No, you can’t. What you can do is define appRoles and have them returned via the client credential flow. Also you need to specify the .default scope in a client credentials flow, you cannot specify a concrete scope.

Just like this:

curl -X POST https://login.microsoftonline.com/8a0671e2-3a30-4d30-9cb9-ad709b9c744a/oauth2/v2.0/token 
-H 'Cache-Control: no-cache' 
-H 'Content-Type: application/x-www-form-urlencoded' 
-d 'grant_type=client_credentials&client_id=c3b8b9 5f-922b-4384-8ab2-a1215a9fc295&client_secret=e-M2va9la3O1pl~x1HPQNVXKSrK-a9_iRK&scope=api://payment/.default'

Q10: I have registered 2 apps on my AAD and I’m having some trouble validating the issuer attribute from the access tokens. The value of the issuer attribute in an access token issued for the app1 is “login.microsoftonline.com” and the value of the issuer attribute in an access token issued for the app2 is “sts.windows.net”. What’s happening?

Imagine that you are building a protected WebApi and you want to validate the access tokens.
Two of the attributes you could validate are the “Issuer” and the “Audience”.
The issuer attribute (iss) identifies the security token service (STS) that constructs and returns the token and also the Azure AD tenant in which the user was authenticated.
The audience attribute (aud) identifies the intended recipient of the token.

But you need to know that the issuer and the audience attributes have different values depending if the access token is issued by the Azure Active Directory V1 endpoint or the Azure Active Directory V2 endpoint.

And probably the first thing that comes into your mind after reading up to this point:

  • “Nowadays no one is using the AAD V1 endpoint anymore, why should I care about it?"

But here comes the catch: The AAD V2 endpoint is capable of issuing tokens in V1 and V2 format. And by default is issuing tokens in V1 format.

The parameter that allows you to switch between tokens formats is called “accessTokenAcceptedVersion” and you can find it in the application manifest (https://docs.microsoft.com/es-es/azure/active-directory/develop/reference-app-manifest)
The possible values for accesstokenAcceptedVersion are 1, 2, or null. If the value is null, this parameter defaults to 1, which corresponds to the v1.0 endpoint.

aad-accesstokenacceptedversion-attribute

A common issue I’m seeing around in a few places is people thinking that they can validate exactly the same way all the access token issued from the V2 endpoint.
You’re going to run in some troubles if you’re try to validate the issuer and the audience from an access token issued by the AAD V2 endpoint but in the V1 format.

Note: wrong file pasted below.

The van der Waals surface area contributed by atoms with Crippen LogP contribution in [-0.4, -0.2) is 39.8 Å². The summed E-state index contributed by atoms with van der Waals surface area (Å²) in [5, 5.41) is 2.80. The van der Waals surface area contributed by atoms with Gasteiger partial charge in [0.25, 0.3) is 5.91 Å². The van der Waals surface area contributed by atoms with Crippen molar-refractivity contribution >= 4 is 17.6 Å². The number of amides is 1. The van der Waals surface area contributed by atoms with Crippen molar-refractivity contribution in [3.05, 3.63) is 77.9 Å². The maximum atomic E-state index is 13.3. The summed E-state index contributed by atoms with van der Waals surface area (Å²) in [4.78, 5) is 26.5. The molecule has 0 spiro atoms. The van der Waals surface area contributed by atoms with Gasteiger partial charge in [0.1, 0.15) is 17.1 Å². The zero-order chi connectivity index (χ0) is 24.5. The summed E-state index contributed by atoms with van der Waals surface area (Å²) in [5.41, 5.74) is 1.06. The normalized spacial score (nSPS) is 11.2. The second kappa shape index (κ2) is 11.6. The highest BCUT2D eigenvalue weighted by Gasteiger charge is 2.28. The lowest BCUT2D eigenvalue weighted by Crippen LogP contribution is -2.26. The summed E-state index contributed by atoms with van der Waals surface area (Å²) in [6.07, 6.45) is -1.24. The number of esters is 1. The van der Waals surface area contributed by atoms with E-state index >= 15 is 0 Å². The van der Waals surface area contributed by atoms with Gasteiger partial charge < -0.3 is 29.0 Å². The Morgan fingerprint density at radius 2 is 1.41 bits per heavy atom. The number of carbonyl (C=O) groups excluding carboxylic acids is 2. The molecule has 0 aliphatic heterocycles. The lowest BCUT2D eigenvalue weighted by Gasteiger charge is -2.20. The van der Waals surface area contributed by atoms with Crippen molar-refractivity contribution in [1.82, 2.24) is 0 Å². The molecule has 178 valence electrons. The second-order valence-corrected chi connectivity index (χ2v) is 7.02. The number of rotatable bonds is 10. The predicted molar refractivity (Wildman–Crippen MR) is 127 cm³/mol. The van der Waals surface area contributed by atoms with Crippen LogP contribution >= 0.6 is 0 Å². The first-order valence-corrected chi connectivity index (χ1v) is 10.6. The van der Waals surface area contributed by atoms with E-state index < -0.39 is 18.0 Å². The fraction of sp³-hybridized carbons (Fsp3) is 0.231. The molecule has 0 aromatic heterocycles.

• Let me show you what I’m trying to explain with an example:

Here’s an access token that has been issued when the attribute “accesstokenAcceptedVersion” is set to null or 1:

{
   "aud": "api://42216d82-c01b-45c6-8bcf-511d472900b1",
   "iss": "https://sts.windows.net/8a0671e2-3a30-4d30-9cb9-ad709b9c744a/",
   "iat": 1602591474,
   "nbf": 1602591474,
   "exp": 1602595374,
   "acr": "1",
   "aio": "AVQAq/8RAAAA2p8+WYcyz9UuytxuBb6mjh6aVBnvgFIZgPeLy3qshHe2H6ffBuyTZ7KLLnG125Tpc9qtO9fvGy2hAVQKa4c1qoe1VcYYWlu+V43D3m5Q5OI=",
   "amr": [
      "pwd"
   ],
   "appid": "42216d82-c01b-45c6-8bcf-511d472900b1",
   "appidacr": "0",
   "email": "cpn@outlook.com",
   "family_name": "p",
   "given_name": "c",
   "idp": "live.com",
   "ipaddr": "10.10.10.10",
   "name": "cpn",
   "oid": "221f4ba1-8bf4-4083-bd22-ba078fd56580",
   "rh": "0.AR8A4nEGijA6ME2cua1wm5x0SoJtIUIbwMZFi89RHUcpALEfALk.",
   "scp": "api1.read",
   "sub": "LFctpniExhuoNWlwh52C_SRnQN4Z74hkUZu1AhceU6s",
   "tid": "8a0671e2-3a30-4d30-9cb9-ad709b9c744a",
   "unique_name": "live.com#cpn@outlook.com",
   "uti": "hx1a4jDUAkyucKxfwaE-AA",
   "ver": "1.0"
}

And here’s an access token that has been issued when the attribute “accesstokenAcceptedVersion” is set to 2:

{
   "aud": "42216d82-c01b-45c6-8bcf-511d472900b1",
   "iss": "https://login.microsoftonline.com/8a0671e2-3a30-4d30-9cb9-ad709b9c744a/v2.0",
   "iat": 1602594547,
   "nbf": 1602594547,
   "exp": 1602598447,
   "aio": "AWQAm/8RAAAACGs+Od0VxVRWvsNt4b463+iPnuLt0uHgEKFB+Zh6BCIp4RooCkDrxdnGKIp+ku+QahSYbBTHCXnOzk+gO6rj4DIpWdsMSULPmyBdBJKpHzhqdpX8Xcmexa9axdA3CRj7",
   "azp": "42216d82-c01b-45c6-8bcf-511d472900b1",
   "azpacr": "0",
   "idp": "live.com",
   "name": "cpn",
   "oid": "221f4ba1-8bf4-4083-bd22-ba078fd56580",
   "preferred_username": "cpn@outlook.com",
   "rh": "0.AR8A4nEGijA6ME2cua1wm5x0SoJtIUIbwMZFi89RHUcpALEfALk.",
   "scp": "api1.read",
   "sub": "LFctpniExhuoNWlwh52C_SRnQN4Z74hkUZu1AhceU6s",
   "tid": "8a0671e2-3a30-4d30-9cb9-ad709b9c744a",
   "uti": "uAv96bNnUkqogjeo0nFuAA",
   "ver": "2.0"
}

As you can see both the issuer and the audience values are completely different, so be mindful if you do some kind of token validations like this one:

app.UseWindowsAzureActiveDirectoryBearerAuthentication(
   new WindowsAzureActiveDirectoryBearerAuthenticationOptions
   {
         Audience = "https://sts.windows.net/8a0671e2-3a30-4d30-9cb9-ad709b9c744a/"
   });

Because it only would work if the attribute “accessTokenAcceptedVersion” is set to 1 or null.